Scott Tucker Part of New Pediatric ACL Reconstruction Study

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A recently released study by the much renowned Hospital for Special Surgery (HSS) in New York City, details how a new and improved method of anterior cruciate ligament (ACL) reconstruction will benefit the rising number of children suffering from ACL damage. According to the website the study was co-authored by Moira McCarthy, M.D., Scott Tucker, M.Eng., and Carl Imhauser, Ph.D. In recent years, the number of children and teenagers needing ACL reconstruction has increased dramatically, but the good news is that the 'all-inside, all-epiphyseal ACL reconstruction' (AE) offers increased knee stability that can limit future joint stress. The article on the awesome cars site went on to add that thanks to new and improved medical equipment found in ambulances these days thousands more teenagers will now be able to keep their sporting dreams alive - even if they suffer ACL damage.

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A new study by researchers at the New York City based Hospital for Special Surgery (HSS) is set to give children and teenagers with anterior cruciate ligament damage much needed hope for the future. Co-authors Moira McCarthy, M.D., Scott Tucker, M.Eng., and Carl Imhauser, Ph.D. recently announced the results of their study - the 'all-inside, all-epiphyseal ACL reconstruction' (AE) which is expected to become the industry standard technique for pediatric ACL reconstruction. The website recently reported the authors made their presentation at the American Orthopedic Society for Sports Medicine (AOSSM) annual meeting in Baltimore in July.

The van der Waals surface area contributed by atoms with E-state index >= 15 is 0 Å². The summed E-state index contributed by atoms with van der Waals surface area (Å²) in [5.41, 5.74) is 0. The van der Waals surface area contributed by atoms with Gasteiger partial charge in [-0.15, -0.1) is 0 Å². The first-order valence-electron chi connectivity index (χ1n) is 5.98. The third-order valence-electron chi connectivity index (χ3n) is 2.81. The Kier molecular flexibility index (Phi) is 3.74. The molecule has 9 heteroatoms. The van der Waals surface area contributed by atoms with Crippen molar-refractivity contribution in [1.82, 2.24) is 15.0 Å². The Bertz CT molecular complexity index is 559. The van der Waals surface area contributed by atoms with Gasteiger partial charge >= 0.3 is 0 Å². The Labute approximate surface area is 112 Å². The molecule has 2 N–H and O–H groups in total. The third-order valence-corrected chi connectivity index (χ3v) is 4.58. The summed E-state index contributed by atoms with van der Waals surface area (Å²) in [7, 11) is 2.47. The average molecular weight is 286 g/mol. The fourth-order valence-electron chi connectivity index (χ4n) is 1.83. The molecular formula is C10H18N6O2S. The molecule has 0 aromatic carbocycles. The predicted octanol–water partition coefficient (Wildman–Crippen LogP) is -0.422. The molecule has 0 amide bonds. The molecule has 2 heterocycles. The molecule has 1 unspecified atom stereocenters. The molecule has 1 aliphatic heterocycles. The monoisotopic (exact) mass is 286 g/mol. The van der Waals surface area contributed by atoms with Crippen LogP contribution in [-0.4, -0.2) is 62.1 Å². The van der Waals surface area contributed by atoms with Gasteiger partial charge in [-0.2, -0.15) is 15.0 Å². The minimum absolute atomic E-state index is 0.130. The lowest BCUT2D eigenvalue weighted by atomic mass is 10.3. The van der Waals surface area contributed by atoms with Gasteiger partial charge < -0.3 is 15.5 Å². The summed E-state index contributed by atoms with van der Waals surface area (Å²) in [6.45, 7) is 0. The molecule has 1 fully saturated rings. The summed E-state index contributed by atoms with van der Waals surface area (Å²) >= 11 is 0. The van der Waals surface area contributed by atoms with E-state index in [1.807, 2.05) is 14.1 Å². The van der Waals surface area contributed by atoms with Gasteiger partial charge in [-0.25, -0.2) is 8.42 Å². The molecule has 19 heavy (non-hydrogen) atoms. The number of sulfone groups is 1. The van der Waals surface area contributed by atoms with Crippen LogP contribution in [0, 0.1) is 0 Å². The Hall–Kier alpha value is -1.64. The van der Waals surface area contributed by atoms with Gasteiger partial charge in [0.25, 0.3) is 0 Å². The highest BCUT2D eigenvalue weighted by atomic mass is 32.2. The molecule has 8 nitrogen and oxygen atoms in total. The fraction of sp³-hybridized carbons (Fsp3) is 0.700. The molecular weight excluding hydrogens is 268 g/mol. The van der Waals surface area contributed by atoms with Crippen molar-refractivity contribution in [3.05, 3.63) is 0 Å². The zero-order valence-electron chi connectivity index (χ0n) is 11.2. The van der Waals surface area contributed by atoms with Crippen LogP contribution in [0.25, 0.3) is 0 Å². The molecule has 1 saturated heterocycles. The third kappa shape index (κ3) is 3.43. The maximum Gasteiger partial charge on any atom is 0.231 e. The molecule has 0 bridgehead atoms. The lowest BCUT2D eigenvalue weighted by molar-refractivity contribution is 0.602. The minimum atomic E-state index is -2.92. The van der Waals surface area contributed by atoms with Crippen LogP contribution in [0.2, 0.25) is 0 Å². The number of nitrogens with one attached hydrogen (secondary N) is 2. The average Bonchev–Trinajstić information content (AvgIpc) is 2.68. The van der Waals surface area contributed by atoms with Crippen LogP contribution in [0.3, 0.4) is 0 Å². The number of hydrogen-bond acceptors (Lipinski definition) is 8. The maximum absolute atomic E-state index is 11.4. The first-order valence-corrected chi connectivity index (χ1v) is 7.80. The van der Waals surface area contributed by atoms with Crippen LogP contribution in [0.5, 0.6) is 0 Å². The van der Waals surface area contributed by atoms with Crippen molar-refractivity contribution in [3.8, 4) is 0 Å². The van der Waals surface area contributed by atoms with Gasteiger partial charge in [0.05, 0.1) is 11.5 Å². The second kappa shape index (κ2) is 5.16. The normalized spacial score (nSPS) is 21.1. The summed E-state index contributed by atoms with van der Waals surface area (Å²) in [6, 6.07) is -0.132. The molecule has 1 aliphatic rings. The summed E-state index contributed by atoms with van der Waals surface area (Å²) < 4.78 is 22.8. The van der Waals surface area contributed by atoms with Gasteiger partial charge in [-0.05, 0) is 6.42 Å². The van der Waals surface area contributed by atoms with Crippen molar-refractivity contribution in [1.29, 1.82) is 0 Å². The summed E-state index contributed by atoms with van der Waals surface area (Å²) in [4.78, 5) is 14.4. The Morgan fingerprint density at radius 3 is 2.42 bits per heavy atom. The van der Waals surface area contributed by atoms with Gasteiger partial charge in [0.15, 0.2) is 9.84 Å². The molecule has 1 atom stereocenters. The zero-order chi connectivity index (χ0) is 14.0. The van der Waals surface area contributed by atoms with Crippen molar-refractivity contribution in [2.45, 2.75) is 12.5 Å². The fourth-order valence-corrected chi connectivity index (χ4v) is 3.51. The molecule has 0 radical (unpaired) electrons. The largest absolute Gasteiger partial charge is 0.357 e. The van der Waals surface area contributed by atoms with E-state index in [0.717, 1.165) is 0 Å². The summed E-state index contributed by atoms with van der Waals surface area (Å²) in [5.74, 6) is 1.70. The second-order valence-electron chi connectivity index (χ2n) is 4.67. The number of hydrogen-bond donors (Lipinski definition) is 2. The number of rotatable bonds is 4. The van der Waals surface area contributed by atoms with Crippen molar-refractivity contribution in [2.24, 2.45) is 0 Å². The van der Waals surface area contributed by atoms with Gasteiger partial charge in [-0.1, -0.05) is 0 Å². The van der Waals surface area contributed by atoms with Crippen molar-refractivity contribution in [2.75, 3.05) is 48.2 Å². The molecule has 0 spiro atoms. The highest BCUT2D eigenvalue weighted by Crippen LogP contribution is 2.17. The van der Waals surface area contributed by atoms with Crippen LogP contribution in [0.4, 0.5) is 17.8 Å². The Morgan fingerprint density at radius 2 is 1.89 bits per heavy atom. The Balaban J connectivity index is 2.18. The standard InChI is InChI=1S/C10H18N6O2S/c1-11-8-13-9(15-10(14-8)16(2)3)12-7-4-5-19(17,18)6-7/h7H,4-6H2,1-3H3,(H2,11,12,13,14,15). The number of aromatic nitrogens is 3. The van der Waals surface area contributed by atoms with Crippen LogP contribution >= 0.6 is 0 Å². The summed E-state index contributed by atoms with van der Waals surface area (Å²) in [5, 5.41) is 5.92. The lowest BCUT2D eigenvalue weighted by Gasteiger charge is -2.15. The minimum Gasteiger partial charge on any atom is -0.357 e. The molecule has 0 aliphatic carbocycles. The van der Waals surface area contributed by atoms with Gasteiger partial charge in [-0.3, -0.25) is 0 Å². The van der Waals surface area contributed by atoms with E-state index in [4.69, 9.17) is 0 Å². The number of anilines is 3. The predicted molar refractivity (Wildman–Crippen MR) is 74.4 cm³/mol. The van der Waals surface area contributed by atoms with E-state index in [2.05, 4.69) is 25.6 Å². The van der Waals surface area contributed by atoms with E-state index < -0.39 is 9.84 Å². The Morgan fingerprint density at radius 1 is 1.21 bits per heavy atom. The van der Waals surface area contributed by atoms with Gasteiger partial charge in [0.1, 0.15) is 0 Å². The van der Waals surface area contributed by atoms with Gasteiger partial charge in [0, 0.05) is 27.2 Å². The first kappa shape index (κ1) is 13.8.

The Awesome cars website picked up on a press release from the Hospital For Special Surgery in their story highlighting how improved medical facilities onboard modern ambulances are helping thousands of teenagers who have suffered from ACL injuries. According to the awesome cars post, the new surgical procedure is only available in a select few medical facilities, it's widely expected to become the standard for ACL reconstruction in children and teens.

The rise in the number of children requiring ACL reconstruction has increased dramatically over the last 20 years. Much of the increase has been attributed to children and teenagers beginning active participation in sports at a younger age than previous generations did. The increased levels of competitiveness, coupled with many children concentrating on only one particular sport has been observed by many pediatricians as the primary cause of the increase in pediatric ACL reconstruction. The new 'all-inside, all-epiphyseal ACL reconstruction' (AE) will give children and young teens the chance to continue their sports programs even after suffering from what was once a career threatening injury.

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Carl Holloway